I did a big piece on your MVP candidacy last season, after you had a string of crazy 35-point, 15-rebound sort of games. And when I focused a bit on crunch time, and your team’s crunch-time defense, I found you had committed an unusual number of reach-in fouls on late-game shots — and that your team’s foul rate was really high in crunch time. Were you even aware of that, or did I reach a nerd level in my research that is basically just too minute for players to really think about without clogging their minds?

At Grantland, that’s what you get paid to do, right? Honestly I had no idea, and no sense of that. I just go out there and play. I don’t know if it’s being young and not getting calls, or some other circumstances. I’m just trying to make a play.

I had you at no. 4 on my imaginary MVP ballot, even though you missed a bunch of games late in the season. That’s pretty good, right?

I have to keep working to get to no. 2 or no. 3 next season. Everybody is playing for second at this point.

Ricky Rubio is obviously a very creative passer — he throws passes that a lot of NBA guards don’t throw, and he throws others a beat earlier or later than most guys would. Alexey Shved is the same way, though obviously less polished. He’s just unpredictable, by NBA standards. I guess what I’m asking is, in practices, did you ever get hit in the head with passes?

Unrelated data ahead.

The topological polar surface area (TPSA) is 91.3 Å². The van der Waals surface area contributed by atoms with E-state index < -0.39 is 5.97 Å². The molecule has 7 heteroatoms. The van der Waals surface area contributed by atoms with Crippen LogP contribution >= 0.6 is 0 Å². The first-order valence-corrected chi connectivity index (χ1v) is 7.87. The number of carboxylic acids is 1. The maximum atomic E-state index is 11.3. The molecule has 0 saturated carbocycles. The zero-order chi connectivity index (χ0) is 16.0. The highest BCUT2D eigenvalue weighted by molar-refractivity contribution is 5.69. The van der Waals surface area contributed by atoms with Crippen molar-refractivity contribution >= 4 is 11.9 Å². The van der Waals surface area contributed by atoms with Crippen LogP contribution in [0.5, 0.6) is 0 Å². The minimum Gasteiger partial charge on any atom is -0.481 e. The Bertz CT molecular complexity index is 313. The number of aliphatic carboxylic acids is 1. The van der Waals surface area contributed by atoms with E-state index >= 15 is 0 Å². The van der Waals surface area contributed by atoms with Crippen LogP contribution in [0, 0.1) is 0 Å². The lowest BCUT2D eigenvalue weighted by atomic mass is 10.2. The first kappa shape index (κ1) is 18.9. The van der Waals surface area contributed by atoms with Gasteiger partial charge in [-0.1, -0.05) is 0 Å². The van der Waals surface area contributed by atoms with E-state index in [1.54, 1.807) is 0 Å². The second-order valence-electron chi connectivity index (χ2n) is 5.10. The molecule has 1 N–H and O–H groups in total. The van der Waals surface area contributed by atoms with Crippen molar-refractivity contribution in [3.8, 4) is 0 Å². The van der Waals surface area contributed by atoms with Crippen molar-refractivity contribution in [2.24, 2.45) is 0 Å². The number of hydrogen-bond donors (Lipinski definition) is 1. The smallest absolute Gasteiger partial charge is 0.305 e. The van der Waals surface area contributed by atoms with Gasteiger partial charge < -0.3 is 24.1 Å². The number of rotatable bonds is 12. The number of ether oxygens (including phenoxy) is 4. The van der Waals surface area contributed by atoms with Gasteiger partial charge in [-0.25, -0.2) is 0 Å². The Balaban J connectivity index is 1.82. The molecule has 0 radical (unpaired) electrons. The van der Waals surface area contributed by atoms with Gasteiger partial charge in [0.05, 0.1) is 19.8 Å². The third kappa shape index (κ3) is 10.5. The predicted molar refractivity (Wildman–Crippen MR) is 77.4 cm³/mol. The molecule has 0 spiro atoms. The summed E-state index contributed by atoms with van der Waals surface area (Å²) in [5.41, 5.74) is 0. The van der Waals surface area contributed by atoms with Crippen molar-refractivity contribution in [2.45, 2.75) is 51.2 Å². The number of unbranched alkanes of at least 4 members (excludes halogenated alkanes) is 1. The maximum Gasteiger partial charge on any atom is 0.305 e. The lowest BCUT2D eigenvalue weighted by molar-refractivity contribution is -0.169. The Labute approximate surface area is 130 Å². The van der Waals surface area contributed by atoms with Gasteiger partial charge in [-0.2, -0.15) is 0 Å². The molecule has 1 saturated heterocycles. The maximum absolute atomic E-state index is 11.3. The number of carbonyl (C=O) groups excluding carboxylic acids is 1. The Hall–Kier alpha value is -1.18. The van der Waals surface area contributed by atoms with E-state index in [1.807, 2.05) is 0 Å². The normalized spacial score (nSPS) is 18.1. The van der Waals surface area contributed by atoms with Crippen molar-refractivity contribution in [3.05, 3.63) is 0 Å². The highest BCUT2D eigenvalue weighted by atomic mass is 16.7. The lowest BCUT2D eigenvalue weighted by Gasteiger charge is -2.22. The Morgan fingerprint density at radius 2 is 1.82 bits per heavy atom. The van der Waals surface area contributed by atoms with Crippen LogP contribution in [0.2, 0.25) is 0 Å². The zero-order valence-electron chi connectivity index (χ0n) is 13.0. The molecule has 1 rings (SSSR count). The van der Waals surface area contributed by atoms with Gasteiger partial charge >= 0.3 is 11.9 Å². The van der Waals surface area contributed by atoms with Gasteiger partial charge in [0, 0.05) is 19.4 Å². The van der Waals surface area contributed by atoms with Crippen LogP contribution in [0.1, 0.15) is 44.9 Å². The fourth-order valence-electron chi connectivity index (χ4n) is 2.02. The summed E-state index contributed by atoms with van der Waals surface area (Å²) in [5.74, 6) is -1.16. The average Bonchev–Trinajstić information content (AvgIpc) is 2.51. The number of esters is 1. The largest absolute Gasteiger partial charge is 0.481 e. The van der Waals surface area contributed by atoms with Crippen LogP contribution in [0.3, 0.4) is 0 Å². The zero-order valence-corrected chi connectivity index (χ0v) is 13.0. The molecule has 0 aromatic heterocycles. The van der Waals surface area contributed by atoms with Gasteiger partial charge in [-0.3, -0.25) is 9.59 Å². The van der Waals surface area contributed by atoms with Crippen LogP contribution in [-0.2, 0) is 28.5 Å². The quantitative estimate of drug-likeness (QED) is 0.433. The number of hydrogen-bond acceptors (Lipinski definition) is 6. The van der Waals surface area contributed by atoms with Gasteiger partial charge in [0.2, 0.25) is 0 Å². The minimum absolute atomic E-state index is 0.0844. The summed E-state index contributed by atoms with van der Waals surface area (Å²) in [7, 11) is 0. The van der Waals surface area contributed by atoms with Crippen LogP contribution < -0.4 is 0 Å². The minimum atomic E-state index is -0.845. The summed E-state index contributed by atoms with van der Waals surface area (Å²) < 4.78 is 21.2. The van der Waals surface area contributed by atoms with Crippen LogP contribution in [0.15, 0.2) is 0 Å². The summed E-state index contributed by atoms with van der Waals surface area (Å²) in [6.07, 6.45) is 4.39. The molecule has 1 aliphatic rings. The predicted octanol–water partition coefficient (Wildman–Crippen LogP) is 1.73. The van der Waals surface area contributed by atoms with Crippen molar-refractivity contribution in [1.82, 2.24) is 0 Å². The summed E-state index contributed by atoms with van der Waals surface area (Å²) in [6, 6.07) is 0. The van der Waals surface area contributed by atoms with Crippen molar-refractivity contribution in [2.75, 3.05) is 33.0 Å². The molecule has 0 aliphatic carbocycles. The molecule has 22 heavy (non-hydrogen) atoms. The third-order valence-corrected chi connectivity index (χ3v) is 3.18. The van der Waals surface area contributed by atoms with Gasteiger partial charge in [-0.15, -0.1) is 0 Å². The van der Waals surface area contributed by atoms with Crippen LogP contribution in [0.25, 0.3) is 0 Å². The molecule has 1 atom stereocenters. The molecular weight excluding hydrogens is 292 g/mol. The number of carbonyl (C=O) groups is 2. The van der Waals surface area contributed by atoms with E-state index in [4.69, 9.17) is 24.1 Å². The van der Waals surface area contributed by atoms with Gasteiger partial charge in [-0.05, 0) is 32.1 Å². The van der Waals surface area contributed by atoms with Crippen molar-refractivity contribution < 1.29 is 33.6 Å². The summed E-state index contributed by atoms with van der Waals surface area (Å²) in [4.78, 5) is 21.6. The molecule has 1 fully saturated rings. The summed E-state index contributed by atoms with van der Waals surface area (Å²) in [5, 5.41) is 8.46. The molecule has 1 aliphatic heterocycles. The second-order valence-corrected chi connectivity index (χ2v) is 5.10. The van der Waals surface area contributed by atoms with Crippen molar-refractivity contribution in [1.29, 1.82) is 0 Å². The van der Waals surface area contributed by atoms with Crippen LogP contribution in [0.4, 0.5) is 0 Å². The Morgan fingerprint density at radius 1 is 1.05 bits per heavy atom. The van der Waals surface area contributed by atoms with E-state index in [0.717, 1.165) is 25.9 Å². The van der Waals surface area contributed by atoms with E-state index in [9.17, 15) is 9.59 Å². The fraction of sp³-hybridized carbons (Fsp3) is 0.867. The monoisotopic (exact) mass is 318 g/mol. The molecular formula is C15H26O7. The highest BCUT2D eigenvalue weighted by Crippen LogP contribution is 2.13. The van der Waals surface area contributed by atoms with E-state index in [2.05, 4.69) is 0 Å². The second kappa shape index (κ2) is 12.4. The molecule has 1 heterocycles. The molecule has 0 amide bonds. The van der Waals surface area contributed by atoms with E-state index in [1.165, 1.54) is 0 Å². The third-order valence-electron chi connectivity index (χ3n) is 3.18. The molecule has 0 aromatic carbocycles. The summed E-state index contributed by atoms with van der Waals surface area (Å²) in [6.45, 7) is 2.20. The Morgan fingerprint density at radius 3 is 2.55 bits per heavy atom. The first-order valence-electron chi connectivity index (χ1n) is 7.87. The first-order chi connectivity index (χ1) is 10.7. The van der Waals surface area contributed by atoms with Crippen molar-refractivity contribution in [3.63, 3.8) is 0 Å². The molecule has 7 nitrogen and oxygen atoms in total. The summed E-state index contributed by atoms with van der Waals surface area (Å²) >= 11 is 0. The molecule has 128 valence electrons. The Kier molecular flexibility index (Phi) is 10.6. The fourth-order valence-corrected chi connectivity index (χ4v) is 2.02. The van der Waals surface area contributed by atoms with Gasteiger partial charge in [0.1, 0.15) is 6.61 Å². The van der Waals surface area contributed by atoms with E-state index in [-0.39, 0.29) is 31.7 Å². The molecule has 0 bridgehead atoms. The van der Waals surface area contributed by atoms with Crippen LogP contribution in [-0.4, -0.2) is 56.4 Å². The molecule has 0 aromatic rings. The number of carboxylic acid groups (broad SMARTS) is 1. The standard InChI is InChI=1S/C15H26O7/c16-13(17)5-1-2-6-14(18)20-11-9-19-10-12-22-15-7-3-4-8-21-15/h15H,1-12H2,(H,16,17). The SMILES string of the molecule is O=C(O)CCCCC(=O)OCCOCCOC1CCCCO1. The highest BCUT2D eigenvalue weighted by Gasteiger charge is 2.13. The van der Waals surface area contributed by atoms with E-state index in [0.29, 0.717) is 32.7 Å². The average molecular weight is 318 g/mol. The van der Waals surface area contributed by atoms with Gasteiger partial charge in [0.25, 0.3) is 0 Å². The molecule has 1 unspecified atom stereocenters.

With Ricky, you just have to be ready. He obviously takes the cake as far as being the better passer between them. But Shved isn’t your classic distributor, as you say. He still has time to learn and adjust, but he’s 24, so he’s not exactly the youngest rookie in the league. But he still has time to adjust. You’ll see him a lot of times, he jumps to pass, and he’s caught in the air a lot. He needs to cut that out of his game. He’s hit the rookie wall now, where there are so many games that keep coming, and he’s just not used to it. This is just me talking, being a teammate and observer, but I think he needs to put on weight as well. When we faced Miami the first time, Dwyane Wade posted him up, and that was kind of like his “welcome to the NBA” moment. He has a big summer ahead of him. For lack of a better term, he has the kind of balls you want in a teammate out there.

One thing I meant to ask earlier: Are you still in touch with Dylan’s family?

Yes, I am. His dad was at our one games just last weekend. I’m in touch with them, I help with their foundation and their connections with St. Jude. I’m really grateful for their friendship. Dylan’s key chain still hangs in my locker.

Filed Under: NBA, Kevin Love, Zach Lowe, Grantland Q&A

Zach Lowe is a staff writer for Grantland.